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8 out of 9 people found the following review useful:

Very good Bulldog Drummond adventure, solid and engrossing

Author: robert-temple-1 from United Kingdom
29 April 2008

This was the ninth Bulldog Drummond film, and the only one starring John Lodge as Drummond. In 1937 it was one of three Drummond films, each of which had a different leading man; in succession these were: Ray Milland, John Lodge, and John Howard. Only Howard ever made another, and he became a regular. Lodge was a remarkable man, who later became a US Congressman and Governor of Connecticut (and his brother Henry Cabot Lodge ran for Vice President). As a 'Boston Brahmin', the handsome Lodge had the easy manner and social charm to make a fine leading man, and he could act well enough as well. However, he was not a particularly good Hugh Drummond, because he did not have the sense of mischief, the wildness, the humour, or the perverse dare-devilry for the part. And even his flirting was too gentlemanly and restrained. Despite these drawbacks, this film with Lodge is excellent. The two villains are extremely good, Victor Jory and Hugh Miller, both of whom are menacing but also strangely effete. Claud Allister is back as Algy Longworth, but is very subdued and seems depressed, with few lines and less action. It is as if he has been dragged out of bed at an unseemly hour and has not woken up yet. There is no wife or fiancée in this film, and Drummond is living quietly in a country cottage with an elderly housekeeper and no phone. Naturally, danger comes his way regardless. There is no way Hugh Drummond can keep out of trouble, even should he hide himself miles from the nearest town, as he does here. The female interest in this film is Dorothy Mackaill, who at 34 was making her 66th feature film, but it was to be her last, as she effectively retired after this. The plot is good, and as it is the late thirties, peace and war, weapons and intrigue are in the air. Once again, as in 'The Return of Bulldog Drummond' (1934 with Ralph Richardson), the villains are arms dealers. But this time they are merely in it for the money and the opposition to them is not a black shirt Mosley movement involving Drummond who is trying to prevent rearmament. This one is politically uncontroversial. The arms dealers are trying to steal Britain's new secret invention for remotely-controlling airplanes. They wish to 'sell it to a foreign power' and they kidnap the young inventor. Bulldog comes to the rescue, of course. At one point he is locked in a laboratory where he is being slowly poisoned by gas, and there is no way out. No, I am not going to tell you. The film has some witty lines. Drummond says to Dorothy Mackaill: 'I never found a woman who could handle a car.' and she replies: 'I never found a man who could handle a woman.' She is the true dare-devil in the film, as she drives like a maniac and scares him to death. This Drummond film is well worth seeing.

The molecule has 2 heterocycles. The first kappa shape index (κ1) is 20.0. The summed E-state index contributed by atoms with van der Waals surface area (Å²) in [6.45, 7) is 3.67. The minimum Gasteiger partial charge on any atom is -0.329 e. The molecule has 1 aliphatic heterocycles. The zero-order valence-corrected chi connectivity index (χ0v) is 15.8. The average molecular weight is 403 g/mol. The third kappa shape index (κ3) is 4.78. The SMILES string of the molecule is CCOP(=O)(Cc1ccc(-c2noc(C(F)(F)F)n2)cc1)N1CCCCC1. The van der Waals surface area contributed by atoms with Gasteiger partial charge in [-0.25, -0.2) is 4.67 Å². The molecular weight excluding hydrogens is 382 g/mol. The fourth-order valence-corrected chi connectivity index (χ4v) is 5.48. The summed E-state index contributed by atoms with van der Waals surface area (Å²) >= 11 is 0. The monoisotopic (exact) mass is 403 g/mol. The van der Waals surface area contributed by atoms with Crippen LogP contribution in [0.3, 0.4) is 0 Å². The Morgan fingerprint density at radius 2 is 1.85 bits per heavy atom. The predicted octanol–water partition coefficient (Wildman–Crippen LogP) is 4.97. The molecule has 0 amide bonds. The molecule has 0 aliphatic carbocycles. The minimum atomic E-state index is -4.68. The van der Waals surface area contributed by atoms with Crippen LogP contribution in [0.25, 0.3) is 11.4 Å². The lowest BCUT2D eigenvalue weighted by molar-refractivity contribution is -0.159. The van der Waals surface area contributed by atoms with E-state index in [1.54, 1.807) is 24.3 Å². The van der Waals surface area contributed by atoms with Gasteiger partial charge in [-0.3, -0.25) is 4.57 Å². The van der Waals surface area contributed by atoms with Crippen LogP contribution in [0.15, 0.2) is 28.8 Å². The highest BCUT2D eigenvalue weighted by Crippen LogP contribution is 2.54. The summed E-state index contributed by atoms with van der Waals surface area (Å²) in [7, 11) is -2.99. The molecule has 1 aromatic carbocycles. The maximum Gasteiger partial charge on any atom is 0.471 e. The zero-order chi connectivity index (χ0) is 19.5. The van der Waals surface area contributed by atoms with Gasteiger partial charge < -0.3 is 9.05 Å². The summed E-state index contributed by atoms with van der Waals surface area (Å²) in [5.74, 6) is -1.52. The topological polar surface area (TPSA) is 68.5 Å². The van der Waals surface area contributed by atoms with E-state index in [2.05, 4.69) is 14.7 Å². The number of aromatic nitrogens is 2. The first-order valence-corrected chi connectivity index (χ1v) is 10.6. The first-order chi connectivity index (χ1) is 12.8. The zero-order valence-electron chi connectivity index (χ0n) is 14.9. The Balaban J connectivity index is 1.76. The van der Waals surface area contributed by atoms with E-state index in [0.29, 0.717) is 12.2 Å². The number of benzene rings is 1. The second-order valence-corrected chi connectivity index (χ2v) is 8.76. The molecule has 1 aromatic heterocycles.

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2 out of 2 people found the following review useful:

Pretty solid entry

Author: gridoon2015
1 June 2012

*** This review may contain spoilers ***

John Lodge adds his name to the long list of different actors who portrayed Bulldog Drummond throughout the years, and he is solidly adequate in the role. But what really differentiates (somewhat) "Bulldog Drummond At Bay" from the previous films in the series is the main female part, played by the largely forgotten today Dorothy Mackaill. She's not the usual damsel-in-distress; she is an enigmatic woman and you're not sure whose side she is on until the very end; she also has good interplay with Drummond ("You have no spark", Drummond says, talking about her car; "That's the first complaint I've had!", she responds). The plot is also a bit more complicated than usual, with several villains, sometimes at odds with each other. And there is even a good old-fashioned Scottish castle! **1/2 out of 4.